I am really upset. I honestly did not realize how much the news of the A’s relocation saga would affect me. Yet here I am at my computer on a Thursday night, ready to take a blowtorch to Major League Baseball because I feel like I have something to get off my chest.
That is because tonight, Nevada’s governor signed the bill providing $380 million in funding for a new ballpark in Las Vegas. The Oakland Athletics will occupy the ballpark after they are ripped away from a city that loves them dearly. The next step is for MLB owners to approve the relocation–expected to happen unanimously–and crush the dreams of a fanbase.
Just like the Expos left Montreal high and dry nearly two decades ago, Oakland is on the receiving end of the most crushing news a sports fanbase can receive.
What a blow this is for Major League Baseball. Lost in the shuffle of all this drama is the A’s being one of baseball’s oldest and most historic franchises. The Athletics have won nine World Series titles and 15 pennants. They’ve played a part in the baseball history of three major U.S. cities: Philadelphia, Kansas City and Oakland. They were a dynasty in the early 1970s, three-peating from ’72-’74 with an iconic core including names like Rollie Fingers, Catfish Hunter, Vida Blue and Reggie Jackson.
Their 1989 World Series victory is one of the most famous in history. The A’s easily swept the Giants, but it is most famous for the “Earthquake Game” and as the only World Series edition of “The Battle of the Bay.”
You know why it’s easy to forget this? Because Rob Manfred refuses to acknowledge it. For a guy that is supposed to care about baseball’s history, he sure ignores it a whole lot. Remember when he called the World Series trophy “a piece of metal”? That was fun.
Now he is seemingly taunting the A’s incredible fanbase as he laughs all the way to the bank with the incoming Vegas money. Take a look at what he had to say about A’s fans’ reverse boycott against the Rays Wednesday night.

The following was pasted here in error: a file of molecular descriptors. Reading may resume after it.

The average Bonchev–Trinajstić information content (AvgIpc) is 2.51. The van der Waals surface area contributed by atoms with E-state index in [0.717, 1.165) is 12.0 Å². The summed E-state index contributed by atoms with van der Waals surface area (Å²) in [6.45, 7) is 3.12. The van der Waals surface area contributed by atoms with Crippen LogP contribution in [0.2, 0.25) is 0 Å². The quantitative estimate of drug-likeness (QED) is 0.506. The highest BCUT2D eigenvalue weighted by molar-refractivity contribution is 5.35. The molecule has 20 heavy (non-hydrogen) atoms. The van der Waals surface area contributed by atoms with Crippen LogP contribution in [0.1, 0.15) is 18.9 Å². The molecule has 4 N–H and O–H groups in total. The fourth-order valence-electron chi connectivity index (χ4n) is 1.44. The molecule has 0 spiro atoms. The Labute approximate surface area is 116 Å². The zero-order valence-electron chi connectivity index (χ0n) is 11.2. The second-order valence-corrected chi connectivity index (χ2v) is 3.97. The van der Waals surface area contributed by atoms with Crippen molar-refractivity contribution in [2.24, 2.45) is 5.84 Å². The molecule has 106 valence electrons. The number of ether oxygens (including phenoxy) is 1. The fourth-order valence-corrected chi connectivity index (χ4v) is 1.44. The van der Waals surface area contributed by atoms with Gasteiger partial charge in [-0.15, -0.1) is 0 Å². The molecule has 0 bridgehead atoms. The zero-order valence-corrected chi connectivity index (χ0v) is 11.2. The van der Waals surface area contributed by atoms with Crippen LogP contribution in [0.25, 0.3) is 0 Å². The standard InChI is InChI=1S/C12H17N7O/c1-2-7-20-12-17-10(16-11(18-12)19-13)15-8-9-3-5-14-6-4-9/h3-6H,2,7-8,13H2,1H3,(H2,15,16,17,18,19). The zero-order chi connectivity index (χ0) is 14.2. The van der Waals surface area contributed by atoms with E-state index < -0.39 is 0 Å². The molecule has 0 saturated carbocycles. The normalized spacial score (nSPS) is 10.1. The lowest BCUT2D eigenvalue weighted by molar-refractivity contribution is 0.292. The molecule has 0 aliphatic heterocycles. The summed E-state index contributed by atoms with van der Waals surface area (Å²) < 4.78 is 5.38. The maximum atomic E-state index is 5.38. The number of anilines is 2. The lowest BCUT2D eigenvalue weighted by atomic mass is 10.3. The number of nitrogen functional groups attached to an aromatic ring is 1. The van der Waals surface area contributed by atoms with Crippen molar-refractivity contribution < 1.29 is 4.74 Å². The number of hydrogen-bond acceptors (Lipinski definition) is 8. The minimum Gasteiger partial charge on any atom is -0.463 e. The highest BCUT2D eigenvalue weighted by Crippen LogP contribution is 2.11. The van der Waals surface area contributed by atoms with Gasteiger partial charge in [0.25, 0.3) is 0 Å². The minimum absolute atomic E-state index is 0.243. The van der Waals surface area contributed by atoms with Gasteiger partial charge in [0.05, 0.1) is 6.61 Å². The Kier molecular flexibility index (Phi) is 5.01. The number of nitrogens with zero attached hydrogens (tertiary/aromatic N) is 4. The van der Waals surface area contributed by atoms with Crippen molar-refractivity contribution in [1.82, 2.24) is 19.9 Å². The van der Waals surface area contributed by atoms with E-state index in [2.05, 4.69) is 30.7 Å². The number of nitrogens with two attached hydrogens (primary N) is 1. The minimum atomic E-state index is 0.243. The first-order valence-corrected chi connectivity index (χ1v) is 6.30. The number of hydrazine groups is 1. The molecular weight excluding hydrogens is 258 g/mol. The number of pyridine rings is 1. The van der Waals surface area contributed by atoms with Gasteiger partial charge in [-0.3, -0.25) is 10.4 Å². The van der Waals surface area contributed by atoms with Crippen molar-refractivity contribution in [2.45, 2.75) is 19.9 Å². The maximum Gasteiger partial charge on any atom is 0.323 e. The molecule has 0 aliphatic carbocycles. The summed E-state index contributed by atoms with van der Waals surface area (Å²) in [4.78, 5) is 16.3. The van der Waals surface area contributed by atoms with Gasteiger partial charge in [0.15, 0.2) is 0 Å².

“I mean, it was great. It is great to see what is this year almost an average Major League Baseball crowd in the facility for one night. That’s a great thing.”-The Commissioner of Baseball
However, that just wasn’t enough. Manfred also decided it would be a good idea to offer his opinion on Oakland’s efforts to keep the A’s.
‘The real question is, what is it Oakland was prepared to do? There is no Oakland offer. OK? They never got to a point where they had a plan to build a stadium at any site. And it’s not just John Fisher. The community has to provide support.”-Again, the Commissioner of Baseball
Notice the defense of the owner who is about to fetch the league an all-time paycheck.
A spokesperson from the office of Oakland’s mayor quickly put Manfred on blast with a scorching statement:
The two sides will no doubt continue to have words back and forth, but we all know who is at fault here: A’s owner, John Fisher. The guy has simply refused to put a product anywhere close to MLB-level on the field, and he has tarnished a fanbase. He has refused to find a solution with Oakland, instead operating with one foot out the door, knowing the check that awaits him in Sin City.
Watching the way A’s fans have gone through this as a sports fan makes you just sit and wonder, “What if this were my team?” I grew up in South Florida. When I was really young, the Marlins and Panthers were constantly under threat of relocation. It was hard for me to understand the magnitude at the time, but I would have been crushed to lose one of my teams.
I remember when the Rams left St. Louis thinking about the fans and how they must feel. Something that has become a big part of the connection to where they’re from ripped away in a heartbeat. That feeling is doubled, tripled, quadrupled with Oakland. The A’s moved to the East Bay in 1968 and have played in the same stadium ever since. Now within four years, the Warriors moved across the bay, the Raiders left for Vegas, and the A’s aren’t far behind.
At least the Raiders make sense in Vegas. They have always had a large fanbase there and were moving somewhere they knew they would be welcome. Plus, the NFL and Vegas are a perfect match. The showmanship and pizazz–if that’s what you want to call it–of Vegas matches perfectly with what football has to offer.